The importance of modern man's orientation towards documents has shaped much of the evolution of computers. For decades, the principal role of computers in business was data processing, which consisted almost entirely of summarizing large amounts of data onto paper documents. The advent of word processing, in which printed text documents could be created as such, gave rise in part to the mini-computer revolution of the 1980s, in which all businesses began to adopt computers in house. Today, word processing remains one of the principal defining activity of PCs. The word processor is second only to the browser as the most used software on most PCs. (The browser itself, of course, is a page-oriented device.)
But as the nature of computing has changed in the last decade — from PCs to devices with smaller form factors — the shape of documents has begun to change in concert. And this evolution has important, long-term implications for developers.
For most of the last century, documents enjoyed a stable form factor. The DIN system used in most of the world outside the US was devised almost 100 years ago and adopted relatively quickly. The DIN A4 sheet, roughly equivalent to the US "letter" size, is one of the most universal of formats, both in its dimensions (210mm x 297mm) and its orientation (portrait). In the US and Mexico, the so-called letter size predates DIN and has been in continuous use for probably centuries.
The stability of the form factor and the archival, historical quality of hard-copy documents derives from a quest for a certain kind of defined immutable format. This belief in the need for immutability is in part what attracts us to PDF documents: If all fonts are embedded, the PDF will look the same on all systems that can render the format. (This is almost completely true — true enough that it provides the experience we expect.) The PDF/A format — an extension to PDF — specifies a basic set of features that Adobe hopes will allow PDF documents to be read decades, even centuries, from now.
Hardware technology, however, is moving in a different direction. This divergence is eminently clear in eReaders today. Unless you're a hidebound traditionalist with no technophile friends, you've surely held an eReader in your hands and watched the page size change as font size is increased. Actually, page size stays the same, but the number of words per page changes. On some readers, such as the iPad, the actual page number changes on the screen with each change in font size. Such that, the concept of, say, starting to read at page 145 is now insufficient. It's page 145 at font size x. This fluidity of form is even more pronounced on readers that run on smartphones.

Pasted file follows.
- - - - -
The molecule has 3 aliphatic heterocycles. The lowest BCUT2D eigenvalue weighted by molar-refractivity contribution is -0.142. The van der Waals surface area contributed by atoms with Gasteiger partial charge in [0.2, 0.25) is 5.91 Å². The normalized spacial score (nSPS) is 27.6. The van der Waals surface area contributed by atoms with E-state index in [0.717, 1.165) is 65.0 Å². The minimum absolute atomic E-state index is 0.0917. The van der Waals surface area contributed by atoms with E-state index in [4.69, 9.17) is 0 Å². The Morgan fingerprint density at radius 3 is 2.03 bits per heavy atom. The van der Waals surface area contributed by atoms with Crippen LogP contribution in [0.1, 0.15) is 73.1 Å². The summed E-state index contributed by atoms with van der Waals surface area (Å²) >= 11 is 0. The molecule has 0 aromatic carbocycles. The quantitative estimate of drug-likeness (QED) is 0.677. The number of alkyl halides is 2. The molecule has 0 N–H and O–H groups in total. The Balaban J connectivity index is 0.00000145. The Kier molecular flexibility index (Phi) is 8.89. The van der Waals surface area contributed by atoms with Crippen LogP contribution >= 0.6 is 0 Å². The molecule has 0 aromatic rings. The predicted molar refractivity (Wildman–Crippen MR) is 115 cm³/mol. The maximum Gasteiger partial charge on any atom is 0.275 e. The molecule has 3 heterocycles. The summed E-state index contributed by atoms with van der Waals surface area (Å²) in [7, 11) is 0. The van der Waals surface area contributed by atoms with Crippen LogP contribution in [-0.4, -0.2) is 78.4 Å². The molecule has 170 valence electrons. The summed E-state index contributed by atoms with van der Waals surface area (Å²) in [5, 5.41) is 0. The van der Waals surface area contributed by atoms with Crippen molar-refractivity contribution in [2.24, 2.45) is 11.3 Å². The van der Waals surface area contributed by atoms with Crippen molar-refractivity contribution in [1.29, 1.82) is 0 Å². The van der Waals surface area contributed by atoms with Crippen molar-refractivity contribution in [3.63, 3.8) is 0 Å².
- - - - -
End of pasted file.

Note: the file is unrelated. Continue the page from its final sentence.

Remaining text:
The orientation of documents has changed, too. For example, the monthly PDF version of Dr. Dobb's Journal (you do subscribe, don't you?) now ships in landscape, rather than portrait orientation. This satisfies the two principal reading devices we anticipate: landscape-oriented screens sitting on desktops, and the iPad.
Comments I've received on this design, which we began three months ago, have been almost exclusively favorable.
This PDF version of Dr. Dobb's, however, will probably give way to eBook formats in a few years. I expect that within the decade, completely reformattable documents will become the norm, rather than the sole province of leisure reading as it is today.
In a literal sense, this evolution can be accurately termed the disintermediation of the document. Because content can be so radically separated from the vehicle by which it is borne, the vehicle has become an interchangeable artifact. I have no difficulty imagining a world in which our children will look at PDF documents with the same admiration and sense of an earlier, simpler time that we feel today when gazing at handwritten letters and records.
For developers, this fluid form creates several problems. The fewer assumptions about presentation constraints, the better. Users forced to read documents in a way that does not accommodate their preferred viewer will accurately consider the limitation a serious design flaw. You can already experience this frustration today trying to read PDF documents on a Kindle. Without a reflow capability, the experience becomes tedious quickly. This is a problem we've already covered once (see "Displaying Tabular Data on iPhones") and whose ramifications we will surely cover many times more in the near future.
— Andrew Binstock, Dr. Dobb's Executive Editor